Hypermethylation of the DLC1 CpG island does not alter gene expression in canine lymphoma
1 Dept of Veterinary Medicine and Surgery, University of Missouri-Columbia, Columbia, MO, 65211, USA
2 Department of Veterinary Clinical Sciences, Washington State University, Pullman, WA, 99163, USA
3 Veterinary Medical Diagnostic Laboratory, University of Missouri-Columbia, Columbia, MO, 65211, USA
4 Dept of Pathology and Anatomical Sciences, University of Missouri-Columbia, Columbia, MO, 65211, USA
5 Dept of Internal Medicine, Division of Hematology/Oncology, University of Missouri-Columbia, Columbia, MO, 65211, USA
6 Research Service, Harry S. Truman Memorial Veterans' Hospital, Columbia, MO, 65211, USA
7 Ellis Fischel Cancer Center, University of Missouri-Columbia, Columbia, MO, 65211, USA
BMC Genetics 2009, 10:73 doi:10.1186/1471-2156-10-73Published: 13 November 2009
This study is a comparative epigenetic evaluation of the methylation status of the DLC1 tumor suppressor gene in naturally-occurring canine lymphoma. Canine non-Hodgkin's lymphoma (NHL) has been proposed to be a relevant preclinical model that occurs spontaneously and may share causative factors with human NHL due to a shared home environment. The canine DLC1 mRNA sequence was derived from normal tissue. Using lymphoid samples from 21 dogs with NHL and 7 normal dogs, the methylation status of the promoter CpG island of the gene was defined for each sample using combined bisulfite restriction analysis (COBRA), methylation-specific PCR (MSP), and bisulfite sequencing methods. Relative gene expression was determined using real-time PCR.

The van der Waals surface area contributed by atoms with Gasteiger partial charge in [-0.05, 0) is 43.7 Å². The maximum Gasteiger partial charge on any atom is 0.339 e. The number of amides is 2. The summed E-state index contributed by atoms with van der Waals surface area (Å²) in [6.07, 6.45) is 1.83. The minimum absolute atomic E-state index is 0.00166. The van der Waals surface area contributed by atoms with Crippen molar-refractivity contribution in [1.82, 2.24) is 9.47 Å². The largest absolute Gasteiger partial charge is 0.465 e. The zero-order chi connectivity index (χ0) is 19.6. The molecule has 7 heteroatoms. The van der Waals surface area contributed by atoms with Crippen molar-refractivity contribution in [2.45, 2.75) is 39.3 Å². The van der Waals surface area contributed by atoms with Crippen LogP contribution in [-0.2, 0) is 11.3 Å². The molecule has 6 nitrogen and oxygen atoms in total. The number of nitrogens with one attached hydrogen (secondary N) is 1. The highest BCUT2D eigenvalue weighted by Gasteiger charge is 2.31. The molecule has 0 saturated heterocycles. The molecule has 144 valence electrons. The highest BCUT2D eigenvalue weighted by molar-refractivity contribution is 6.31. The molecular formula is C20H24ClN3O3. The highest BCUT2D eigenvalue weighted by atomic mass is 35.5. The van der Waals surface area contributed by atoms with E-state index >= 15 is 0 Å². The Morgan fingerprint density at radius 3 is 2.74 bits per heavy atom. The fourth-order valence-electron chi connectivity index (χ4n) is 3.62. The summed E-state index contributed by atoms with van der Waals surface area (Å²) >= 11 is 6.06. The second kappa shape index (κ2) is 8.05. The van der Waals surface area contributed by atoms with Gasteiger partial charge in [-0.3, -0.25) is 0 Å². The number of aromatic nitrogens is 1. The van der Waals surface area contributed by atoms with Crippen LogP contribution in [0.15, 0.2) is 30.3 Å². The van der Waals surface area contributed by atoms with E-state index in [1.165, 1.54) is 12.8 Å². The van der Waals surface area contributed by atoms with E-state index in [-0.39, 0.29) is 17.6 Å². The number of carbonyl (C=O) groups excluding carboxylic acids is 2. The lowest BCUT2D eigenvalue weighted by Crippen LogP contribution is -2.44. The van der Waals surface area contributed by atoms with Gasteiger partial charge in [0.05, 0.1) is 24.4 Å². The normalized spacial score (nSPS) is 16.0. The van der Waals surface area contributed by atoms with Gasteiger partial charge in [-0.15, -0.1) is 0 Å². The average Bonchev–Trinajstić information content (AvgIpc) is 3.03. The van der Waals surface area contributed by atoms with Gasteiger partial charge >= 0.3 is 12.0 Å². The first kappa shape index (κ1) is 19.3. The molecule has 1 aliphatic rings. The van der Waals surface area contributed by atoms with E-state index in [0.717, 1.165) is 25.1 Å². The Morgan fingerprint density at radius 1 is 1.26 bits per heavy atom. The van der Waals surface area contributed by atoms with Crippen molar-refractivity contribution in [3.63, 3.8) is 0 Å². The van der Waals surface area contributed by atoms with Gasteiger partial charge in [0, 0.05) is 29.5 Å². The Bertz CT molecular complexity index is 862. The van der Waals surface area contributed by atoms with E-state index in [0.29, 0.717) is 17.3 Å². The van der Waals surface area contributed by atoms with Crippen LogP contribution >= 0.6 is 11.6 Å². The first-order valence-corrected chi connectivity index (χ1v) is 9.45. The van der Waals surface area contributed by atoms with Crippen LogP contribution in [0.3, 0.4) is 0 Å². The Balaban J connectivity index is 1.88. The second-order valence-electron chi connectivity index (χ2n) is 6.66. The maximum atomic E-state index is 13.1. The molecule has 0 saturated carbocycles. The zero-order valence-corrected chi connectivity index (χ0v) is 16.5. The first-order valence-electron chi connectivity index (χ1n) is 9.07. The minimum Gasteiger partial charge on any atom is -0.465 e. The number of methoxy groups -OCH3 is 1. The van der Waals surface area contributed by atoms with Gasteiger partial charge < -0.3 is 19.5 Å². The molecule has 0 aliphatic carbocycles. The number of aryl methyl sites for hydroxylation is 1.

The mRNA sequence of canine DLC1 is highly similar to the human orthologue and contains all protein functional groups, with 97% or greater similarity in functional regions. Hypermethylation of the 5' and 3' flanking regions of the promoter was statistically significantly associated with the NHL phenotype, but was not associated with silencing of expression or differences in survival.
The canine DLC1 is constructed highly similarly to the human gene, which has been shown to be an important tumor suppressor in many forms of cancer. As in human NHL, the promoter CpG island of DLC1 in canine NHL samples is abnormally hypermethylated, relative to normal lymphoid tissue. This study confirms that hypermethylation occurs in canine cancers, further supporting the use of companion dogs as comparative models of disease for evaluation of carcinogenesis, biomarker diagnosis, and therapy.